“It’s a good place to being up a family,” a Brazilian lady who married a German husband told me. Kindergartens — called “Kita”, which stands for Kindertagestätte and which means children’s daycare — are paid for by the local government and cover children from around 2 years old until they attend school at 5-6 years old. “It means a woman can get her life back a bit,” says the lady, who works as a dialysis nurse when her two children are at kita.
But it’s not just the generous daycare provisions. Children are riding bikes behind their peddling parents, taking trams or walking to school amid the pedestrianised professional morning rush hour. There is a fair bit of graffiti splashed around — this is Berlin after all — but most of the streets feel safe and buzzy, and don’t smell of weed and urine, increasingly the prevalent urban fragrance in US cities (one of many depressing trends that British cities such as London seem set on following).
Having won two World Wars, and then the Cold War, our complacency means that cities like London appear to be losing the peace — if they haven’t already lost it — while Berlin, which very much lost and then had to go through another existential crisis, appears a healthier place for it all nowadays.
Of course, Berlin, as with the rest of Germany, is experiencing the same problems roiling everywhere else. Inflation, high energy costs, unchecked immigration and cultural clashes are causing spiralling tensions as the mask increasingly slips from the political ruling classes. In a café, I spoke to one of the staff who was born to Eritrean parents who sought refuge in Germany during the 30-year war between Eritrea and Ethiopia.
“Eritreans don’t like to take handouts — so we learned the language and worked hard after my family arrived,” the lady says. “But the people coming now, they don’t learn German and they don’t want to work.”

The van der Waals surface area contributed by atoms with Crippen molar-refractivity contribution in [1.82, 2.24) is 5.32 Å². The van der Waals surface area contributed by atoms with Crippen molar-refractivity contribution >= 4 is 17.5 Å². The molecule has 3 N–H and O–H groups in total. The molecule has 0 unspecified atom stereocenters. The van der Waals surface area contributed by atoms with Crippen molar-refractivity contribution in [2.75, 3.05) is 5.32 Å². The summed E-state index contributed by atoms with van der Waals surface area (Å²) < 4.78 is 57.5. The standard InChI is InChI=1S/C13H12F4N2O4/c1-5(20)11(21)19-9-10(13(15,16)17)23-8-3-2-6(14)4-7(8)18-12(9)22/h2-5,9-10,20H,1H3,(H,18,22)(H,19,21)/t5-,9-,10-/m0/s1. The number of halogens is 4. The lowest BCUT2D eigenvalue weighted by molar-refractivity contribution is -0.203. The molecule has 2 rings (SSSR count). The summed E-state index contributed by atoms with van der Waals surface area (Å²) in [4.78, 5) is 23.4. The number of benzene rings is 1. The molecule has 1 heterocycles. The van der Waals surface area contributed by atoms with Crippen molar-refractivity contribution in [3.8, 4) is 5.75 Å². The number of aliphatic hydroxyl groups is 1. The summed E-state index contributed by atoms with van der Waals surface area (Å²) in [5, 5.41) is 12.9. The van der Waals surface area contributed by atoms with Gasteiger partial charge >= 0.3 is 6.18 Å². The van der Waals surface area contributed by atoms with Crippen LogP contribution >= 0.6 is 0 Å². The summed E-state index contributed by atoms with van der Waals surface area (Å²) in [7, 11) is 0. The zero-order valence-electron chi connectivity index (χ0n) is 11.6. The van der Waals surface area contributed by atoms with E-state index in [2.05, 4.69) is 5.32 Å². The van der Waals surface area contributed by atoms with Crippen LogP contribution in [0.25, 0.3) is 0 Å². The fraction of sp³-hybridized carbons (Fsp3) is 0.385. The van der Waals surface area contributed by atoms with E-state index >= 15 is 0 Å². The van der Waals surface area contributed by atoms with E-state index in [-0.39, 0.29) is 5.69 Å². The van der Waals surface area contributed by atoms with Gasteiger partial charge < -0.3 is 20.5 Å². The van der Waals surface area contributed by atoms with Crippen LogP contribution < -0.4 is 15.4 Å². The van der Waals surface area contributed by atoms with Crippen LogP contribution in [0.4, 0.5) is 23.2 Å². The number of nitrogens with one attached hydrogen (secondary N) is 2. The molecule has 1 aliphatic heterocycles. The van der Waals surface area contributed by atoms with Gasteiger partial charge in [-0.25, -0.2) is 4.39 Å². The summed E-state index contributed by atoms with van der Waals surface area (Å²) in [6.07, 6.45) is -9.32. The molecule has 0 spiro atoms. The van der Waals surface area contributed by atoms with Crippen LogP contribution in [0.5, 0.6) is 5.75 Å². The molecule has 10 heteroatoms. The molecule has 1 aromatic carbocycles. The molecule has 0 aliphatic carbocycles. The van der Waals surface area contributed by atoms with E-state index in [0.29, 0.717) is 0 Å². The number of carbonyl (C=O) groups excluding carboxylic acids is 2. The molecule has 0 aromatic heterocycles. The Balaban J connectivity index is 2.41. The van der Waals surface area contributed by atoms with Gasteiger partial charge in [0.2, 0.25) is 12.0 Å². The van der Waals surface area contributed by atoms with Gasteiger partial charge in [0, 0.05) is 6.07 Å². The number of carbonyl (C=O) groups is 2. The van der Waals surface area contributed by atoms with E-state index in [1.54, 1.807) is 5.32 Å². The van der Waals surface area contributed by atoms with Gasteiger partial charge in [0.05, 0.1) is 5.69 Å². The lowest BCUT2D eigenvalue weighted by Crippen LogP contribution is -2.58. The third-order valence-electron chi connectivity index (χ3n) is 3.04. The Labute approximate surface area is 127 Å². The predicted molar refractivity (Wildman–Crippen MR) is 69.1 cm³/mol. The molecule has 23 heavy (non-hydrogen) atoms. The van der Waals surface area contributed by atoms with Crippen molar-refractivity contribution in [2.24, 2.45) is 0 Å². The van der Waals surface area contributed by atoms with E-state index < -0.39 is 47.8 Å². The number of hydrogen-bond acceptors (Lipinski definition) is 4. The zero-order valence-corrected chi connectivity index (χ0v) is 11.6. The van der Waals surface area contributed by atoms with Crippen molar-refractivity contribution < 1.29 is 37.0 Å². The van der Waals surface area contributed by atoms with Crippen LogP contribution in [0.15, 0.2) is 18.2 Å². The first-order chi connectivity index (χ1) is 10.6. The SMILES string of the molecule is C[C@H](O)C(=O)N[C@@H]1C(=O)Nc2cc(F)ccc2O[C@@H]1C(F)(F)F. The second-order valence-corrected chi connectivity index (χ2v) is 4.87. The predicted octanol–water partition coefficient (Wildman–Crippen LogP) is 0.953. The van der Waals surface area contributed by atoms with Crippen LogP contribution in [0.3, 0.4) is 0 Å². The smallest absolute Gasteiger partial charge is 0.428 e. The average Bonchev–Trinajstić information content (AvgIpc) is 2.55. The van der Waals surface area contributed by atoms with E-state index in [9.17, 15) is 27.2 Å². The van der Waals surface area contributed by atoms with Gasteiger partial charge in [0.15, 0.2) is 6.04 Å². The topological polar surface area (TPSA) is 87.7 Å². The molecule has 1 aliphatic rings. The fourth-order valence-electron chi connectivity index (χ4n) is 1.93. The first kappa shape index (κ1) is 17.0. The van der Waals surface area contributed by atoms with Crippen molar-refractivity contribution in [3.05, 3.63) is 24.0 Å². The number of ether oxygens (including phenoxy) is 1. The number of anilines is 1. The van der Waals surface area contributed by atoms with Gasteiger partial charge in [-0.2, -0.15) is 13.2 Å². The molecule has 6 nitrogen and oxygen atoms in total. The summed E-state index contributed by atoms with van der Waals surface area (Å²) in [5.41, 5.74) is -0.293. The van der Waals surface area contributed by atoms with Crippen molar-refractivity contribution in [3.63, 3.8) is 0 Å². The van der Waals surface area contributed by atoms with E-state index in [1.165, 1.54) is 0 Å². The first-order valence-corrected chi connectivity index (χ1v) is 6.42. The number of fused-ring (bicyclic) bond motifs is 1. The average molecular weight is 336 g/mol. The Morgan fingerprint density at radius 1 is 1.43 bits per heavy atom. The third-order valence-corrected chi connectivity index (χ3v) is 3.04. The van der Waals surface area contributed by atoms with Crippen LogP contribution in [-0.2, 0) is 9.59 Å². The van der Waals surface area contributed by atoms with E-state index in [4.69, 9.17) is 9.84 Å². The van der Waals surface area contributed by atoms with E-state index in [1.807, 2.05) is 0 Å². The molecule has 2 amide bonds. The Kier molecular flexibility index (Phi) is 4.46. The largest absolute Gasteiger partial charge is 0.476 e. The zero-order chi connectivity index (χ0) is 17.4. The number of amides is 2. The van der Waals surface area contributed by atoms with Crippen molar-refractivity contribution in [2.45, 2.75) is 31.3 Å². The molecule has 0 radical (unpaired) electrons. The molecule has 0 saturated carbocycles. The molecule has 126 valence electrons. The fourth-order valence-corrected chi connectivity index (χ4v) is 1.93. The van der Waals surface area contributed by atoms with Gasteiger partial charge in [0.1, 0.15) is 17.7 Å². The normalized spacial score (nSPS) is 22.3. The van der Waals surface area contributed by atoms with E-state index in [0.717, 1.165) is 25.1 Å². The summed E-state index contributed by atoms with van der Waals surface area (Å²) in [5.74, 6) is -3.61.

What the Russians failed to do … globalist trends may yet achieve
What the Russians failed to do in WWII and during its aftermath, globalist trends may still yet achieve, turning this edgy, unique city into another bland replica of all the others. But Berlin doesn’t go down without a fight. There’s too much of what Anna Funder describes in Stasiland, her Samuel Johnson Prize-winning 2003 book about life behind the Berlin Wall in communist East Berlin, as Berliner Schnauze — snout. “It’s attitude: it’s in your face,” Funder says.
You can certainly still sense that Schnauz walking along these former East Berlin streets. Berliners are polite, but definitely not soft. Is this hardened edge perhaps also driven by, as Funder describes, a still residual sense of conflict over whether the mistakes of the defeated system — the surveillance — were entirely worse than the mistakes — inequality — of the capitalist system that won out.
Increasingly, such tensions over differing ideologies and world views aren’t limited to former East Berlin. Not only is the victorious democratic West increasingly indulging in the favoured modus operandi of the losing communists — state surveillance and control — we are ever more susceptible to their criticisms. “This capitalism is, above all, exploitation!” a former Stasi officer tells Funder. “It is unfair. It’s brutal. The rich get richer and the masses get steadily poorer.”